I have recently bought Raspberry Pi and equipped it with temperature sensor DS18S20.

I would like to put this Raspberry in my server room so that measures temperature in it (that's not the hardest part). I wanted to connect a touch switch to the this Raspberry. So I could touch the switch and it goes through to the Raspberry which enables a circuit or disables it; This will lead to a door opening. It will also need to make a record with a date and time when this switch has been touched.

I have searched through the network for a long time and here I am.

Does anyone know any tutorial for something similar?

  • 1
    Very good project idea. Welcome the Pi Question and Answser. I doubt there will be one tutorial for this. You might have to try step by step and ask specific questions. Most will not be related to the Pi. BUt maybe programming, Robotics or Electronic Engineering.
    – Piotr Kula
    Commented Sep 11, 2013 at 13:42

1 Answer 1


The touch buttons are "active low" so you connect 3.3V to button's VCC, GND to button's GND and any standard GPIO to button's OUT. In your program that is to run this, you configure this to a pulled up input. For example, if you choose to write the application in shell, using the WiringPI gpio utility, and connect the output to GPIO 0 (pin 11), the commands will be

 gpio mode 0 in
 gpio mode 0 up

Now, to test, issue:

 gpio read 0

It should output "1" when the button is not touched, "0" while you're touching it.

To drive the door lock, you will need signal stronger than what the pins can provide. You probably could do it with some triac or something like that, but I'd rather recommend a relay board, like this one.

Connect VCC to +5V power (if your RPi USB power supply is strong enough - at least 1000mA - you can use the +5V pin on the RPi board. If not, get any other 5V power supply.) Connect GND to GND of that power supply (or RPi if you use RPi +5V pin). In case you use a separate power supply, remove the jumper and connect COM to any GND on the RPi board. Connect IN1 to any GPIO pin, say, GPIO 1 (pin 12).

To configure the output issue:

 gpio mode 1 out

Test if you can switch the relay. Audible click should be heard and a LED is lit on the relay board:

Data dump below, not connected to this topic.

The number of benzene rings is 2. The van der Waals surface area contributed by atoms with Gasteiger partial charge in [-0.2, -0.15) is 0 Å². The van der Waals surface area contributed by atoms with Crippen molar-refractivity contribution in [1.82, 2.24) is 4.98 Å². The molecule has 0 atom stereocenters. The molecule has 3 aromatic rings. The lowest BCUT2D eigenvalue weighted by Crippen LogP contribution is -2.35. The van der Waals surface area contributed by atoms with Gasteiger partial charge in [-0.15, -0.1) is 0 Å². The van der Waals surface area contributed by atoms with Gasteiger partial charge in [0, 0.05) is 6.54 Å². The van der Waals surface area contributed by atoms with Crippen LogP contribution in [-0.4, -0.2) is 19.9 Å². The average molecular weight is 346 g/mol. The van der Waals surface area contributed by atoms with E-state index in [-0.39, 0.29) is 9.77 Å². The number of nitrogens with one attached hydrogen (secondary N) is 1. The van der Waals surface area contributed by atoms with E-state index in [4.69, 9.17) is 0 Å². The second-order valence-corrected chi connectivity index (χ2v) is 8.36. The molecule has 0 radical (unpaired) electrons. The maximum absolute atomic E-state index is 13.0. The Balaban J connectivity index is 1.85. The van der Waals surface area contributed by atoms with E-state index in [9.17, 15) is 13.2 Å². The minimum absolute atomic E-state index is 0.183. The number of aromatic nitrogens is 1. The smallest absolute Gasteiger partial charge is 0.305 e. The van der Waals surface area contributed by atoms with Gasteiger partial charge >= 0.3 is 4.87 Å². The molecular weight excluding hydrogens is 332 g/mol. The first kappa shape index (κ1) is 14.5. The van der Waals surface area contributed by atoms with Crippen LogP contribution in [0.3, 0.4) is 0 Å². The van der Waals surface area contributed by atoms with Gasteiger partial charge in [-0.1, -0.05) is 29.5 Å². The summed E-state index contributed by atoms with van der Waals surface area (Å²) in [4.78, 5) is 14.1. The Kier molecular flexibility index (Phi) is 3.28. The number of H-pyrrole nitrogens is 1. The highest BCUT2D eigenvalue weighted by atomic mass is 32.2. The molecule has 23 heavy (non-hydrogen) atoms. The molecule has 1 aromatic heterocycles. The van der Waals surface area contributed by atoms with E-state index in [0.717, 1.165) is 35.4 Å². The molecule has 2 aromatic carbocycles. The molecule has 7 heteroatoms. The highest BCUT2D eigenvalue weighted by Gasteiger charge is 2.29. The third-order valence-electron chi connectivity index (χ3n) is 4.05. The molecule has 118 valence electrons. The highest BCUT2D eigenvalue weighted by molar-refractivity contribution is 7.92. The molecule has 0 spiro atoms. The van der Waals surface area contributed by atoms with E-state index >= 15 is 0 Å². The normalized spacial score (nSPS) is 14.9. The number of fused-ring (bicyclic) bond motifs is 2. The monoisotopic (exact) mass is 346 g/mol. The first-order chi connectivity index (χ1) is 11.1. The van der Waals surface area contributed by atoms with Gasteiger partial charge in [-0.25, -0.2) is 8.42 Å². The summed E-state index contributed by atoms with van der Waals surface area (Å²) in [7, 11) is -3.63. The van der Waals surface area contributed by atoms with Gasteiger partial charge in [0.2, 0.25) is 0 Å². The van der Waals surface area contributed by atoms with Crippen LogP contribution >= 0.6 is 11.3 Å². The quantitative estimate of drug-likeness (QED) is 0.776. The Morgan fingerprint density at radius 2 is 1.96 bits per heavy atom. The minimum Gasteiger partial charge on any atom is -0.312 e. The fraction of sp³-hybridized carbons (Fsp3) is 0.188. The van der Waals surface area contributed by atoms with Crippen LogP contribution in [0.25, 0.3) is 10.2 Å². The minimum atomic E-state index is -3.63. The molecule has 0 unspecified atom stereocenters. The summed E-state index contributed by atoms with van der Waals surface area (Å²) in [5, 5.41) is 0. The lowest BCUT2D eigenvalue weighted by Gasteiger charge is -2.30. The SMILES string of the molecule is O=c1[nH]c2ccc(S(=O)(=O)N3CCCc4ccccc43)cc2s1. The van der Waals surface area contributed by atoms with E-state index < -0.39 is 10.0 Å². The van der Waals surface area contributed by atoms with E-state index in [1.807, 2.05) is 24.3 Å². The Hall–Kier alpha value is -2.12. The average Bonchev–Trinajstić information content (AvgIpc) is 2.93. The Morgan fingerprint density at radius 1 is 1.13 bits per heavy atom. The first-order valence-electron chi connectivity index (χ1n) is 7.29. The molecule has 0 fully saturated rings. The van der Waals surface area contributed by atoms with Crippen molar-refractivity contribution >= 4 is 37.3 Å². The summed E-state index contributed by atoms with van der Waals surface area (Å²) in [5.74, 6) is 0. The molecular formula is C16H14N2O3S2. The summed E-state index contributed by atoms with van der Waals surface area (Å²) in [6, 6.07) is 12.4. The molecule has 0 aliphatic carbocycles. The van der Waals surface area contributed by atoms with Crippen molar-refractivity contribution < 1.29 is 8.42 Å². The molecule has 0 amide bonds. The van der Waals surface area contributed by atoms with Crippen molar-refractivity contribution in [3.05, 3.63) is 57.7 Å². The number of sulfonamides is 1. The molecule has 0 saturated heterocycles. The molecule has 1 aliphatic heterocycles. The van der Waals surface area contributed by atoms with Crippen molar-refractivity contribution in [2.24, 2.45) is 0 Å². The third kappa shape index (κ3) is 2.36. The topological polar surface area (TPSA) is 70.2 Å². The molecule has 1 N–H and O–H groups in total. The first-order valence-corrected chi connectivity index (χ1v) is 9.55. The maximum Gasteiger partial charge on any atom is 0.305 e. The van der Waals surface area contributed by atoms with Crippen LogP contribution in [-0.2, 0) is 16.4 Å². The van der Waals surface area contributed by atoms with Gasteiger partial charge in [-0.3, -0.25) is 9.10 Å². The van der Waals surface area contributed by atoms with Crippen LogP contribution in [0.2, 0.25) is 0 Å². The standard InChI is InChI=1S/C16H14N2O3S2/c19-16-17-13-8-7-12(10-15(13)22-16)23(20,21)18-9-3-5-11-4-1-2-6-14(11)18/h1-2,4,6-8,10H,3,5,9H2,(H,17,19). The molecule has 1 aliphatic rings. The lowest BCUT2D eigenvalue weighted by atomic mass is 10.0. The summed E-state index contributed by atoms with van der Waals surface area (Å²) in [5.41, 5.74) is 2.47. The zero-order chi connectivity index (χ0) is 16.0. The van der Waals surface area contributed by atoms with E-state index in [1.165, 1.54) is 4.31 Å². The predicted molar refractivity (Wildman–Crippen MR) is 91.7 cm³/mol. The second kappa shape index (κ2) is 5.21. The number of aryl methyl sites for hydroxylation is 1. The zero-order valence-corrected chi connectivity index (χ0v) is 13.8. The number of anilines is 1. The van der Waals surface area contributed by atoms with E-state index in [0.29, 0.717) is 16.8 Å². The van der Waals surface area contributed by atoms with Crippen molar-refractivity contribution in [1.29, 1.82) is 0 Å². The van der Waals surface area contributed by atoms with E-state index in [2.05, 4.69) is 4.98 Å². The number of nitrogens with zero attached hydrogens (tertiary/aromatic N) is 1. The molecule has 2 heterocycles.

gpio write 1 1
gpio write 1 0

Now that you have it working, time to attach it to the electric door lock.

You need an electric door strike installed in your door. Most door locks are powered by 12 or 24V and you need to provide that from yet another power supply. You connect in line: +12V - lock "in" ; lock "gnd" - relay board "in" screw (central screw of first relay) ; relay board "N/O" screw (right screw of first relay) - GND of power supply.

Since you want your door to remain unlocked for several seconds after the button is pressed, we'll introduce a function that does it.


  function unlock {
           date >> /var/log/door.log
           gpio write 1 1
           sleep 5
           gpio write 1 0

  gpio mode 0 in
  gpio mode 0 up
  gpio mode 1 out
  gpio write 1 0

  while `true` ; do
     [  `gpio read 1` -eq "0" ] && unlock
     sleep 1

Test if it works and launch it in background from one of startup scripts.

  • Wow, thanks for you answer, I will test it as soon as possible. I found this tutorial, do you think this one would work too? raspberrywebserver.com/gpio/… Commented Sep 12, 2013 at 7:34
  • @user2768573: Yes, although it covers maybe 30% of the problem: just reading the button. Lock actuator is much more of a problem. Also note, that tutorial uses external pull-up. You don't really need to do that, you can just activate the built-in one by setting the input up with GPIO.setup(23,GPIO.IN,pull_up_down=GPIO.PUD_UP) instead.
    – SF.
    Commented Sep 12, 2013 at 8:07

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